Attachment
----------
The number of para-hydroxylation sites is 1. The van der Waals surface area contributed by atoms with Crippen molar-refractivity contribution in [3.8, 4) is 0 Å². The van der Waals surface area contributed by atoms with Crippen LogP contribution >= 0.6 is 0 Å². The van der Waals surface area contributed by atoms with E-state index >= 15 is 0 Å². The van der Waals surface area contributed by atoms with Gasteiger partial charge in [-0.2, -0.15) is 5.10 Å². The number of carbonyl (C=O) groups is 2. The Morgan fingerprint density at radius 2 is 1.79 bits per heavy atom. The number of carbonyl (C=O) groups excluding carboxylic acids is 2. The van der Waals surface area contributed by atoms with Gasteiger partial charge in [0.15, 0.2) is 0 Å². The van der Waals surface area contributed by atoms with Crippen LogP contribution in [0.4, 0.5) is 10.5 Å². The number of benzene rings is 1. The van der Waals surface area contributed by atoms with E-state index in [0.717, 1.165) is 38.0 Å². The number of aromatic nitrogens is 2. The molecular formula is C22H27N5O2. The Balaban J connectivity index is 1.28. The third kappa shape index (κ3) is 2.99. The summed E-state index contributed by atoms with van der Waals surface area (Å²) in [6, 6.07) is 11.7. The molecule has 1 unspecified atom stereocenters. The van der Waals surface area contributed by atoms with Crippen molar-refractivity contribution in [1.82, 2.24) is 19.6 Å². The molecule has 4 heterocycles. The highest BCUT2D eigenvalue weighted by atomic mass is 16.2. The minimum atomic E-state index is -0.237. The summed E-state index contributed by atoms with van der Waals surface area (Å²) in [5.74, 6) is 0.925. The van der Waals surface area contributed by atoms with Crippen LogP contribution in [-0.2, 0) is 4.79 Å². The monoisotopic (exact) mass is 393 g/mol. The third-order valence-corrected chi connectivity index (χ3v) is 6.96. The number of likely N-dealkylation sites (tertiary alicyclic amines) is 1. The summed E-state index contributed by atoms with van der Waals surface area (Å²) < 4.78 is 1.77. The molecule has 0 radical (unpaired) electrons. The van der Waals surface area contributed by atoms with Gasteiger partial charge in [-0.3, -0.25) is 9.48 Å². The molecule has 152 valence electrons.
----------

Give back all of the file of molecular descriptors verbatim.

The number of para-hydroxylation sites is 1. The van der Waals surface area contributed by atoms with Crippen molar-refractivity contribution in [3.8, 4) is 0 Å². The van der Waals surface area contributed by atoms with Crippen LogP contribution >= 0.6 is 0 Å². The van der Waals surface area contributed by atoms with E-state index >= 15 is 0 Å². The van der Waals surface area contributed by atoms with Gasteiger partial charge in [-0.2, -0.15) is 5.10 Å². The number of carbonyl (C=O) groups is 2. The Morgan fingerprint density at radius 2 is 1.79 bits per heavy atom. The number of carbonyl (C=O) groups excluding carboxylic acids is 2. The van der Waals surface area contributed by atoms with Gasteiger partial charge in [0.15, 0.2) is 0 Å². The van der Waals surface area contributed by atoms with Crippen LogP contribution in [0.4, 0.5) is 10.5 Å². The number of benzene rings is 1. The van der Waals surface area contributed by atoms with E-state index in [0.717, 1.165) is 38.0 Å². The number of aromatic nitrogens is 2. The molecular formula is C22H27N5O2. The Balaban J connectivity index is 1.28. The third kappa shape index (κ3) is 2.99. The summed E-state index contributed by atoms with van der Waals surface area (Å²) in [6, 6.07) is 11.7. The molecule has 1 unspecified atom stereocenters. The van der Waals surface area contributed by atoms with Crippen molar-refractivity contribution in [1.82, 2.24) is 19.6 Å². The molecule has 4 heterocycles. The highest BCUT2D eigenvalue weighted by atomic mass is 16.2. The minimum atomic E-state index is -0.237. The summed E-state index contributed by atoms with van der Waals surface area (Å²) in [5.74, 6) is 0.925. The van der Waals surface area contributed by atoms with Crippen LogP contribution in [-0.2, 0) is 4.79 Å². The monoisotopic (exact) mass is 393 g/mol. The third-order valence-corrected chi connectivity index (χ3v) is 6.96. The number of likely N-dealkylation sites (tertiary alicyclic amines) is 1. The summed E-state index contributed by atoms with van der Waals surface area (Å²) < 4.78 is 1.77. The molecule has 0 radical (unpaired) electrons. The van der Waals surface area contributed by atoms with Gasteiger partial charge in [-0.3, -0.25) is 9.48 Å². The molecule has 152 valence electrons.